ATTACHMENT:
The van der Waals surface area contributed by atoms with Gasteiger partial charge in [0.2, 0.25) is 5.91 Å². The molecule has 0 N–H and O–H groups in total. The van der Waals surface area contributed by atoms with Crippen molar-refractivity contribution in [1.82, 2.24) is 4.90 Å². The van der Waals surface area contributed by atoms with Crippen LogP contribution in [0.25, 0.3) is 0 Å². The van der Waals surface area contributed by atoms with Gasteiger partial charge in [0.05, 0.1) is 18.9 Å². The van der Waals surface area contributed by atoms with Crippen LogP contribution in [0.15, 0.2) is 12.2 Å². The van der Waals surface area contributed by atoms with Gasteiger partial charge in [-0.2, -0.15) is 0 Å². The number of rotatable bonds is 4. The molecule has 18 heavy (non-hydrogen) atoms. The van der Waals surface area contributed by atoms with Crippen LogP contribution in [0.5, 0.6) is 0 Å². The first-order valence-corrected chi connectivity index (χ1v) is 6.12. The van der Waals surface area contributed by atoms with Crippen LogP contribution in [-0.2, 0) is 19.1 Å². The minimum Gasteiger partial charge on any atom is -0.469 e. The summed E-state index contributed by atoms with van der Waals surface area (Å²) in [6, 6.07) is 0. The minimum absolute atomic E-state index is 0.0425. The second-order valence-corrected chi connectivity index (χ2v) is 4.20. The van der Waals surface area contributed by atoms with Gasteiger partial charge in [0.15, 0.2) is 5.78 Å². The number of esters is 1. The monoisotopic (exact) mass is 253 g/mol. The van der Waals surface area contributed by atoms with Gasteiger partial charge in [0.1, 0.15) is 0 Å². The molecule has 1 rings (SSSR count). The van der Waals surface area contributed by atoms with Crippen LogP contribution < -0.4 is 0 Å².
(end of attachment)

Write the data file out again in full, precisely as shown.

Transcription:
The van der Waals surface area contributed by atoms with Gasteiger partial charge in [0.2, 0.25) is 5.91 Å². The molecule has 0 N–H and O–H groups in total. The van der Waals surface area contributed by atoms with Crippen molar-refractivity contribution in [1.82, 2.24) is 4.90 Å². The van der Waals surface area contributed by atoms with Crippen LogP contribution in [0.25, 0.3) is 0 Å². The van der Waals surface area contributed by atoms with Gasteiger partial charge in [0.05, 0.1) is 18.9 Å². The van der Waals surface area contributed by atoms with Crippen LogP contribution in [0.15, 0.2) is 12.2 Å². The van der Waals surface area contributed by atoms with Gasteiger partial charge in [-0.2, -0.15) is 0 Å². The number of rotatable bonds is 4. The molecule has 18 heavy (non-hydrogen) atoms. The van der Waals surface area contributed by atoms with Crippen LogP contribution in [0.5, 0.6) is 0 Å². The first-order valence-corrected chi connectivity index (χ1v) is 6.12. The van der Waals surface area contributed by atoms with Crippen LogP contribution in [-0.2, 0) is 19.1 Å². The minimum Gasteiger partial charge on any atom is -0.469 e. The summed E-state index contributed by atoms with van der Waals surface area (Å²) in [6, 6.07) is 0. The minimum absolute atomic E-state index is 0.0425. The second-order valence-corrected chi connectivity index (χ2v) is 4.20. The van der Waals surface area contributed by atoms with Gasteiger partial charge in [0.15, 0.2) is 5.78 Å². The number of esters is 1. The monoisotopic (exact) mass is 253 g/mol. The van der Waals surface area contributed by atoms with Gasteiger partial charge in [0.1, 0.15) is 0 Å². The molecule has 1 rings (SSSR count). The van der Waals surface area contributed by atoms with Crippen LogP contribution < -0.4 is 0 Å².